The euro and the New Zealand dollar fell amid political instability

The rate of the New Zealand dollar fell when the ruling National Party won the most votes in the last elections, however, without gaining an absolute majority.

Now there is an opportunity to form a coalition. The euro also fell when Germany’s Chancellor Angela Merkel won the election in Germany, remaining for the fourth term, confronted with the problem of parliamentary instability due to the increased popularity of the ultra-right.

Shares of Asian companies fell back under the pressure of economic concerns in China. In Japan, the yen rate fell, and the company’s stock prices rose, as the prime minister insists on stimulating the economy and holding elections. The MSCI index fell by 0.35%, which was facilitated by the widespread fall in the region’s stock assets. The Hang Seng index fell by 0.8%, and Shanghai – by 0.3% after several Chinese cities rolled out new obstacles to real estate sales.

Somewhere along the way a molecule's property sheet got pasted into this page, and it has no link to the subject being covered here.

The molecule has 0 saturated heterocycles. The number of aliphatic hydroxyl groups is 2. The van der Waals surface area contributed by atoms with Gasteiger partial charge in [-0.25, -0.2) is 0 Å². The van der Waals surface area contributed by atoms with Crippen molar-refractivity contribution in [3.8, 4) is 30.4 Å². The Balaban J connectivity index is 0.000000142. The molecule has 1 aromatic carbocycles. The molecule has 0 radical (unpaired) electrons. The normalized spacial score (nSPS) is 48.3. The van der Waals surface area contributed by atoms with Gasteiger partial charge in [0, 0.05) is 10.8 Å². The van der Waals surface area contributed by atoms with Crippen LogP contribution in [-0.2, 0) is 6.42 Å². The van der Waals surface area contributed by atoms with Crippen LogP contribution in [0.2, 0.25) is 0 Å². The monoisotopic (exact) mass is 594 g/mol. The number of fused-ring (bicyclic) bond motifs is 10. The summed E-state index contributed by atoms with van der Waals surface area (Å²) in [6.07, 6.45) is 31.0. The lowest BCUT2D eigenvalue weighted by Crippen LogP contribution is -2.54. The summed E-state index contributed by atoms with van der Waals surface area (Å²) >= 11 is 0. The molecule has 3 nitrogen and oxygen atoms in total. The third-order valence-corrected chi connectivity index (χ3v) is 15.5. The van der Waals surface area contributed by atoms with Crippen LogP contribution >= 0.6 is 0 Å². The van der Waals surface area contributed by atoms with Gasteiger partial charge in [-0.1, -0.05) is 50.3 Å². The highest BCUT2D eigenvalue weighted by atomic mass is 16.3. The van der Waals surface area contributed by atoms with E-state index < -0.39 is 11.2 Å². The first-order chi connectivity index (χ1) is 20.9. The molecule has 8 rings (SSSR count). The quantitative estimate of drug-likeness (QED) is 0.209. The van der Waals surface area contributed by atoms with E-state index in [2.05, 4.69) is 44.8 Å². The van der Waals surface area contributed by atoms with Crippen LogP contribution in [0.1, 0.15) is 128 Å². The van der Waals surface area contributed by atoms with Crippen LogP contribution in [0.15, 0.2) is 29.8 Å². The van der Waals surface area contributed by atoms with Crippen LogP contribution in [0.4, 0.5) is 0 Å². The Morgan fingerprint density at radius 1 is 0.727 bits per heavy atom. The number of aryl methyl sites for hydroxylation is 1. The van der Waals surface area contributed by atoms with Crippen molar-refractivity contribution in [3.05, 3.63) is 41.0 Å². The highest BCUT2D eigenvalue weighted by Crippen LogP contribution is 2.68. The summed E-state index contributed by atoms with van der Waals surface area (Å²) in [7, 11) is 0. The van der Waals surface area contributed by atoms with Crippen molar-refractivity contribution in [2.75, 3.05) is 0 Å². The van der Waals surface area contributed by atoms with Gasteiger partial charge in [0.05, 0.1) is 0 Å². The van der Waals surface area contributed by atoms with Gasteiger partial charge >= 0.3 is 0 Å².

The pound sterling rose on Friday after British Prime Minister Therese May did not provide any specific comments on how Britain intends to retain privileged access to the single European market after Brexit. Nasdaq and the S & P 500 closed with a slight increase last Friday when concerns about the Graham-Cassidy initiative on health reform overshadowed investor concerns over the North Korean issue. The USD exchange rate increased by 0.3% to the yen, negating the loss of the Friday trading, when the exchange of insults between President Trump and North Korea negatively affected the risk appetite of traders.

In the commodity market, the price of oil stabilized after Friday’s growth, when OPEC member countries and other producers announced their intention to solve the problem of market oversaturation and, consequently, low commodity prices. The issue of expanding the program of supply restriction will be resolved in January.